This technique was developed to solve a problem encountered with standard tip stitch techniques—the tendency of the flap tip to sit deep relative to the surrounding skin. Some of this problem may be due to lack of attention to the importance of uniform depth when taking bites through the dermis on all sides, though more likely it is related to the relative upward pull on the nontip sections of skin by the transepidermal sutures in the standard tip stitch.
The vertical mattress variation of the tip stitch therefore allows better wound eversion and less of a tendency toward a depressed tip than the standard approach.
The tip stitch is very useful when bringing the tip of a flap into place. Importantly, this technique is designed to gently approximate the tissues so that the flap is properly inset in the surrounding skin. While it bears a technical resemblance to the buried purse-string approach, it is important to appreciate that the tip stitch is not designed to work under significant tension, as tension across the suture may lead to necrosis of the delicate and lightly vascularized tip of the flap.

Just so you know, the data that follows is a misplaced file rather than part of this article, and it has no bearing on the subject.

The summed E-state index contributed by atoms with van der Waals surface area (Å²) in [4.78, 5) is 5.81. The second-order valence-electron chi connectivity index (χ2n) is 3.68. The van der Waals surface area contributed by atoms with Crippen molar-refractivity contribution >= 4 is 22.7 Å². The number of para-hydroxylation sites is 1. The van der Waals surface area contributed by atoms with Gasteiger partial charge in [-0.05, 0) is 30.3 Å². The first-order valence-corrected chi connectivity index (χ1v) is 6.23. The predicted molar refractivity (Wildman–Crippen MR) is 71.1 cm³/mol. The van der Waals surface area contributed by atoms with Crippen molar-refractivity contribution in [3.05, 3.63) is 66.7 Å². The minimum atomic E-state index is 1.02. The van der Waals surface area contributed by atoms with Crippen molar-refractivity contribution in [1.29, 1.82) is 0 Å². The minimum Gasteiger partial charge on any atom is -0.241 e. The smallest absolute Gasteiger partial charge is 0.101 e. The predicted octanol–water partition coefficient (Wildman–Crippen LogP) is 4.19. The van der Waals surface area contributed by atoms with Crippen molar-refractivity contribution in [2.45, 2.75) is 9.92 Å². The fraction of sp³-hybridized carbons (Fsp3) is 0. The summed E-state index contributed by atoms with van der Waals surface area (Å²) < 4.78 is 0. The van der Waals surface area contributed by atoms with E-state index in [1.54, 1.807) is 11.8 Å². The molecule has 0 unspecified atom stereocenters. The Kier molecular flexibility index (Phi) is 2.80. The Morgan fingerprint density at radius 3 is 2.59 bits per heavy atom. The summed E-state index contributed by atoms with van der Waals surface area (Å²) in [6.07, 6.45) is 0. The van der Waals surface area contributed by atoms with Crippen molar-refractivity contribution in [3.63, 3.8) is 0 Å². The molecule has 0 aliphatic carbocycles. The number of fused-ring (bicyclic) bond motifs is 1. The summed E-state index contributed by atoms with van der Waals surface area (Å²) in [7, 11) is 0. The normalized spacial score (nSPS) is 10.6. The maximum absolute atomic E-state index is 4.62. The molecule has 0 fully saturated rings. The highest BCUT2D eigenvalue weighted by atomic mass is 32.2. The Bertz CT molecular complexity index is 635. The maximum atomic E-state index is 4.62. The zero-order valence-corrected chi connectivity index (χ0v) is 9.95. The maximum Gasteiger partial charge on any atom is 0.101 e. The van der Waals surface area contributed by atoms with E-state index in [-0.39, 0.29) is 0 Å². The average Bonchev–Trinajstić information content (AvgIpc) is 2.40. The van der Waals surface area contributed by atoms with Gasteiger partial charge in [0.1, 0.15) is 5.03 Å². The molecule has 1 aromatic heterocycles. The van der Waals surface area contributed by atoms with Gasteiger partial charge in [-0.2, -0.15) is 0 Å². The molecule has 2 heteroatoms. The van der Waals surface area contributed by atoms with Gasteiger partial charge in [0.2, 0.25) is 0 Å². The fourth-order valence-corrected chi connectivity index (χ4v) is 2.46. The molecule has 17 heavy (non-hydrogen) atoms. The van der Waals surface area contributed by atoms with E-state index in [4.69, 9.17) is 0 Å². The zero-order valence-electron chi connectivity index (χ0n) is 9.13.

This is particularly important here, since the vertical mattress tip stitch places two loops of suture material through the tip, increasing the risk of necrosis and tissue strangulation.
Placing set-back dermal sutures, imbrication sutures, or suspension sutures prior to placement of the tip stitch will ensure that the tip itself is not under tension when it is approximated with the surrounding skin.
Yet another variation of this technique entails burying the bite through the second nonflap wound edge so that the only percutaneous sutures are in the first nonflap edge of skin. In this case, steps (5) and (6) are replaced by taking a bite through the dermis alone before beginning the return course of the suture. This approach may slightly lessen the chance of infection and residual dimpling since the suture material on that edge does not traverse the epidermis. This half-buried approach is similar to the Allgöwer variation of the vertical mattress suture.